Welcome to Format Free Friday, when I break the format of answering your questions and I dispense that which we rarely welcome in life: Unsolicited Advice.
I started physical therapy this week because I’ve been living with mild to moderate back pain for about 5 years. And because I’m a dancer, it’s getting to the point where it’s holding me back in my training. So according to my physical therapist, in about 8 weeks, I should be pain free.
She told me this at the end of our session, just after I completed a questionnaire. The questionnaire measured my attitude about my lower back pain. I knew immediately what it was measuring but I didn’t know why…
ME: Why are you measuring my outlook on my pain?
HER: We always do before we start a patient in physical therapy. Turns out that if you’re not hopeful about the outcome, you’d be better off doing CBT [cognitive behavioral therapy] before starting physical therapy.
I was struck by this. I was at NYU’s Center for Dance Injuries. This was no fly-by-night physical therapy group. And if they were measuring my attitude about how hopeful I was that physical therapy can work, to the point where they would refer me out for therapy if my attitude sucked, attitude must be super important.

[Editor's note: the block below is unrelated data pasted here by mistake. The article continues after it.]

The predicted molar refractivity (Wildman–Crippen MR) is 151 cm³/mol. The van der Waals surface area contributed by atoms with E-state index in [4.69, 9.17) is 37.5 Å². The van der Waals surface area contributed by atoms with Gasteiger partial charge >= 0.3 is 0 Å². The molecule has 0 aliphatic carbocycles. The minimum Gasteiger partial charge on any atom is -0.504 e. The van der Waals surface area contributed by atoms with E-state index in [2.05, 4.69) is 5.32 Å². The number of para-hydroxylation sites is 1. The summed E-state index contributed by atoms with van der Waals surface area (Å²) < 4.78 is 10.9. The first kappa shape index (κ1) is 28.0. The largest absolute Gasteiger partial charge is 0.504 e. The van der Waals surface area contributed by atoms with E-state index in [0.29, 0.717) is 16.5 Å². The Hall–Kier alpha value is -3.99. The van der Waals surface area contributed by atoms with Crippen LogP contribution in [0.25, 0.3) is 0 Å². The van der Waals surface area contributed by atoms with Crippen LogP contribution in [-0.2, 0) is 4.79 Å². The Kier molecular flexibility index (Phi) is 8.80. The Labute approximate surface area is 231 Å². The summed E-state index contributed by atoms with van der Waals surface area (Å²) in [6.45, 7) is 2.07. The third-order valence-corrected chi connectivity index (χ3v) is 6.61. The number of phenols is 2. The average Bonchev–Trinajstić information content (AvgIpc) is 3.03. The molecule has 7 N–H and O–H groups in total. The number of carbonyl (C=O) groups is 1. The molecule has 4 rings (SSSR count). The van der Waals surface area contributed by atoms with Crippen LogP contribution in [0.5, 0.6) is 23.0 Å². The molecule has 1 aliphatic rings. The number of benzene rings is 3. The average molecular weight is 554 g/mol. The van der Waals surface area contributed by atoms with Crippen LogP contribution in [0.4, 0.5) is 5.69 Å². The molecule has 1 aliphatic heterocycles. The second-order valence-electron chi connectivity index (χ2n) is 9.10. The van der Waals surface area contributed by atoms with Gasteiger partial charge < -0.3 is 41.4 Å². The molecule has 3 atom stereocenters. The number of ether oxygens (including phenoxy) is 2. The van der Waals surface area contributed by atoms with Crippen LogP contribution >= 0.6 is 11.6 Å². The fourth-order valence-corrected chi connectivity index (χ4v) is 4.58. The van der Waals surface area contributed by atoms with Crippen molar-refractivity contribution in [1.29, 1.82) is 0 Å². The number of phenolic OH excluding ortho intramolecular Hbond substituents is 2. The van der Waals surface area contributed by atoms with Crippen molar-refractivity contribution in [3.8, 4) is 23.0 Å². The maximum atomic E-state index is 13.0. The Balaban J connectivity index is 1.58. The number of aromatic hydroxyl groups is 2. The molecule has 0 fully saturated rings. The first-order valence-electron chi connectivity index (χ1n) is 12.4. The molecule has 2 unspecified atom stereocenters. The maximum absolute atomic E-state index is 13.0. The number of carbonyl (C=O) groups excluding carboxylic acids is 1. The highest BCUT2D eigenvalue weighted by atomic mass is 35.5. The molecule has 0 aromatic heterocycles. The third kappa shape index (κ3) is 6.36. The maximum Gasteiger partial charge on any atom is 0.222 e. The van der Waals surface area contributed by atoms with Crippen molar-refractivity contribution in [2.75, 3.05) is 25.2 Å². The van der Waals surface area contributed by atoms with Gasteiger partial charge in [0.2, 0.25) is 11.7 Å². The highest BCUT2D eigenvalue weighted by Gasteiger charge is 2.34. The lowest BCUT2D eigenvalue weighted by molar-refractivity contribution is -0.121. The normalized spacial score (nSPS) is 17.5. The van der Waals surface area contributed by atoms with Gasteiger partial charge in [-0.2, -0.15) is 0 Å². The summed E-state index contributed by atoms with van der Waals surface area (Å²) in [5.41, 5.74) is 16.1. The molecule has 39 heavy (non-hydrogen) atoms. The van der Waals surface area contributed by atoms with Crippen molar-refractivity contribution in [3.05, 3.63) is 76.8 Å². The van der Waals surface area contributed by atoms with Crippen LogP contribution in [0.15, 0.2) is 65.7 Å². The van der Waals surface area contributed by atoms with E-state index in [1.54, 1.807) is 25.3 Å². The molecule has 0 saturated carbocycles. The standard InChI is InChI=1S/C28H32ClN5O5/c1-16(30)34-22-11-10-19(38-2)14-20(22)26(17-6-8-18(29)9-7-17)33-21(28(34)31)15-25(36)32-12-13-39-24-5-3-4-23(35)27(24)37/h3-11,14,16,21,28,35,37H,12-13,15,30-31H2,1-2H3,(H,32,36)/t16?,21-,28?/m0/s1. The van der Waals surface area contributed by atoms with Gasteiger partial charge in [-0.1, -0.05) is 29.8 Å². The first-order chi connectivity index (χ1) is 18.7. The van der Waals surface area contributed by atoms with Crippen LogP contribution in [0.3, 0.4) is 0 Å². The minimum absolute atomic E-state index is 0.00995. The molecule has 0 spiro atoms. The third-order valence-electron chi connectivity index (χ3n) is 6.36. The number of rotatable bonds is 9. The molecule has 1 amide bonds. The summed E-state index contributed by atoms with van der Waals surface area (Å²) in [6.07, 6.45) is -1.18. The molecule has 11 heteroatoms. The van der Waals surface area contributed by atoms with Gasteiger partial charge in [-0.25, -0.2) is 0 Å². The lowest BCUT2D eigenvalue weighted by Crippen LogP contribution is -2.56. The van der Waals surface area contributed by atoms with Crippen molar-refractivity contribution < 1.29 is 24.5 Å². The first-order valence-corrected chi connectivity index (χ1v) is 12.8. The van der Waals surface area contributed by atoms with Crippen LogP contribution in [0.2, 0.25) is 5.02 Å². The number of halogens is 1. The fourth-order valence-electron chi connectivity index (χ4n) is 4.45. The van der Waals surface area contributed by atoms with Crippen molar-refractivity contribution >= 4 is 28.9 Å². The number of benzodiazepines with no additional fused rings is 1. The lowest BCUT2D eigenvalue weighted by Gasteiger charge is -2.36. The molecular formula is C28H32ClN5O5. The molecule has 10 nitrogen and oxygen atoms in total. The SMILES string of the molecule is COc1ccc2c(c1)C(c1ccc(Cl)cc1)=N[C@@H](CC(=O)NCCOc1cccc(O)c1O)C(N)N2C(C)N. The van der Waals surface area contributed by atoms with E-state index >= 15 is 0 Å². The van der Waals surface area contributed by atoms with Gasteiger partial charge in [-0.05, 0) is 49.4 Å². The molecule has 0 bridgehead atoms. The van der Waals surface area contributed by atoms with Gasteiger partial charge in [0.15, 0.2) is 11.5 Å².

Of course I know this. I’m trained in Positive Psychology and I am 100% on board with the belief that we get what we expect to get in life. But what I didn’t know is that other professions believe it too.
So here’s your take away: Start physical therapy with a belief that it’s not going to work ~ and it won’t. Start psychotherapy with a belief that no shrink is talented enough to help you, and your shrink won’t. Try to fix a problem with an attitude that it’s insurmountable and it will be. Enter a conversation with your partner thinking it will never get better and it won’t. Attitude is everything in life. Decide what kind of life you want and adjust your attitude so it’s in alignment with what you want. If your life isn’t going the way you want, I’m betting your attitude sucks.